Re:Are they the problem? (1)

corychristison (951993) | more than 5 years ago | (#26765697)

Or better yet, use your credit card number /as/ your password.

passwords (5, Funny)

kohaku (797652) | more than 5 years ago | (#26764817)

What the hell, Slashdot? Stop posting all my passwords!

Re:passwords (1, Funny)

Anonymous Coward | more than 5 years ago | (#26764881)

Here's [whatsmypass.com] a nice list you can pick others from...

Re:passwords (0)

Anonymous Coward | more than 5 years ago | (#26765279)

What the hell, Slashdot? Stop posting all my passwords!

Seriously, I read through that and was like "damn, all my normal passwords are in here, oh well!"

It's not that I don't want a secure password, but for work, shit, I need 4 different passwords, and the ones listed just make life easier while still getting around the "security" filter.

The horrible problem (4, Insightful)

Z00L00K (682162) | more than 5 years ago | (#26764833)

It's a horrible problem of having leaked passwords, and the only way around it is to avoid logging the cleartext password and do a hash of the password combined with a salt before storing it.

In that way it's at least not too easy to recreate the password used by various users.

It's of course standard procedure, but it just makes it evident how incredibly trivial some systems are built.

Re:The horrible problem (4, Interesting)

qw0ntum (831414) | more than 5 years ago | (#26765153)

From my perusal of TFA, I think the passwords were actually hashed in the DB, but the guy who cracked the site broke them: http://hackedphpbb.blogspot.com/ [blogspot.com]

The response from phpBB.com seemed to indicate that the only passwords that were cracked were from those accounts that had been created in an older system, and had not logged in under the newer system. Given the large number of spam accounts on that site, I wonder if the majority of those cracked, not recently logged in accounts were spam accounts, and as such if the passwords are not representative of the userbase at large: http://area51.phpbb.com/phpBB/viewtopic.php?f=3&t=29973 [phpbb.com]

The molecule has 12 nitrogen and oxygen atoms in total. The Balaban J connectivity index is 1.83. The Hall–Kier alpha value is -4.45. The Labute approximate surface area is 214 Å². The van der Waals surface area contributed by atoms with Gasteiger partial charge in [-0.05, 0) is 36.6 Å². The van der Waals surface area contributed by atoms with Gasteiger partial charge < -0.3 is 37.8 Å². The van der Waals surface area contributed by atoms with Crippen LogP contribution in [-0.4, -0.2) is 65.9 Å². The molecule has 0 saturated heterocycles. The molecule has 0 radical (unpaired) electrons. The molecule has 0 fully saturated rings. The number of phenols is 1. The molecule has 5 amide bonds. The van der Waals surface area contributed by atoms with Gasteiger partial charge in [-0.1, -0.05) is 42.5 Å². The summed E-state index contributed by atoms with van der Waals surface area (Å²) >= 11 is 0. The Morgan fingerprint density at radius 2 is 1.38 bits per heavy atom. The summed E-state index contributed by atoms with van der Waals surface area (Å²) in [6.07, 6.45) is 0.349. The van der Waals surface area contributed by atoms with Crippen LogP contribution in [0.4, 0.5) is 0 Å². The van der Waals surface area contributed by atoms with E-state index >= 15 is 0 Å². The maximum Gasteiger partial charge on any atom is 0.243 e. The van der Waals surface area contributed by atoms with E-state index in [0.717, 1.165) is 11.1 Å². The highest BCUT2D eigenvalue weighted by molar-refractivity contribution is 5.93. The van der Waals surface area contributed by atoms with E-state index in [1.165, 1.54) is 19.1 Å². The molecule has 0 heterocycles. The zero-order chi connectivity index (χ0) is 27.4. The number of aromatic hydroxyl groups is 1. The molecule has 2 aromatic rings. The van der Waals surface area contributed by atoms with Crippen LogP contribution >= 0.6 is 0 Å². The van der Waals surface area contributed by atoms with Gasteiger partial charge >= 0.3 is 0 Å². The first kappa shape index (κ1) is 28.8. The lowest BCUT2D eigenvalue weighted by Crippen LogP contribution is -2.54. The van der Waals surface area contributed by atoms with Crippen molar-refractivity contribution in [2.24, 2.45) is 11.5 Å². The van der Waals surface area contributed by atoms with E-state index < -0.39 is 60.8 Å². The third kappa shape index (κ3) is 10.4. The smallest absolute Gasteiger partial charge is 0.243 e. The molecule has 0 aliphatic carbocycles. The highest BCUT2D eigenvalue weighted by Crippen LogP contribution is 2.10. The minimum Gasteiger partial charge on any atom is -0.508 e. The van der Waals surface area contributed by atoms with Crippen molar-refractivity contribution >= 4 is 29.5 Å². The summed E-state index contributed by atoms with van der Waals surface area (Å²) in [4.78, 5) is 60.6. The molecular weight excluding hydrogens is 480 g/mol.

Re:The horrible problem (4, Interesting)

slackergod (37906) | more than 5 years ago | (#26765409)

I agree... it just plain scares me that so many large systems don't even bother with such trivial precautions as hashing. It's even more trivial than sql injections. Up until it happened, I would have _never_ guessed myspace & phpbb stored plaintext. It seems borderline incompetent.

I've implemented tons of little one-off account systems, for websites small enough they'll probably never even see a hacker. But before I even implemented the first one, I went through the trouble of finding the best password hash algorithm I could (http://people.redhat.com/drepper/SHA-crypt.txt)

Sure, I've had customers ask "why can't it just email me my password when I forget?" But you know what? Just a few minutes of quick explanation, and even people with NO math or cs background can understand why it's important.

So for the love of the gods, people, please take an hour out of your time to put in a hash alg (even md5-crypt is better than nothing)... it's just not that hard.

---

Just to go off on a rant here...
I've also noticed in some web applications there is the tendency to just pick a hash alg at random. Be warned: not all hash algorithms are created equal.

"Checksum" algorithms such as CRC32 are woefully insufficient: easy to reverse (for small strings), easy to find collisions. They're basically just one guessable step away from plaintext.

"Integrity" algorithms such as MD5 & SHA are a little better, since they're very hard to reverse, and difficult to find collisions.
The problem with using these types of hashes directly is that they will always hash a password to the _same_ string. While that's desirable for their purposes (file integrity, etc), that's not good at all for passwords: you can pre-build a table of known mappings beforehand, and use it to quickly guess many passwords in parallel (aka a rainbow table): Given a table of 10k user passwords hashed like this, and a pre-built table, the odds are very good you'll get a significant number of the passwords in a very short amount of time.

This is why a proper "Password" hash (eg bcrypt, md5-crypt, sha-crypt) includes a "salt" which is randomly generated each time the password is set (and not just the first time). This prevents the rainbow attacks which are possible on plain integrity hashes. But prepending (or appending) the salt is not enough, because since it's effect can be undone mathematically, at least enough so that it presents no real additional barrier.

Genuine password hashes, while using an integrity hash their basis, mix & blend the password and the salt in so many variable ways as to make this reversal impossible. And there are so many nuances here that _you should not roll your own_ (unless you're Bruce Schneier). Read bcrypt, sha-crypt or md5-crypt's specs for some details.

Note: don't use the old unix-crypt, while it is a password hash in the strict sense, it's so old and simple, it's barely stronger than crc32.

Note: sha-crypt adds additional flexibility via it's "rounds" system, allowing it to easily grow more complicated as computers grow more powerful. This is why I prefer it above all the others.

End rant: all this is why you should use sha-crypt or md5-crypt, and nothing lesser.

Re:The horrible problem (3, Insightful)

NeoThermic (732100) | more than 5 years ago | (#26765541)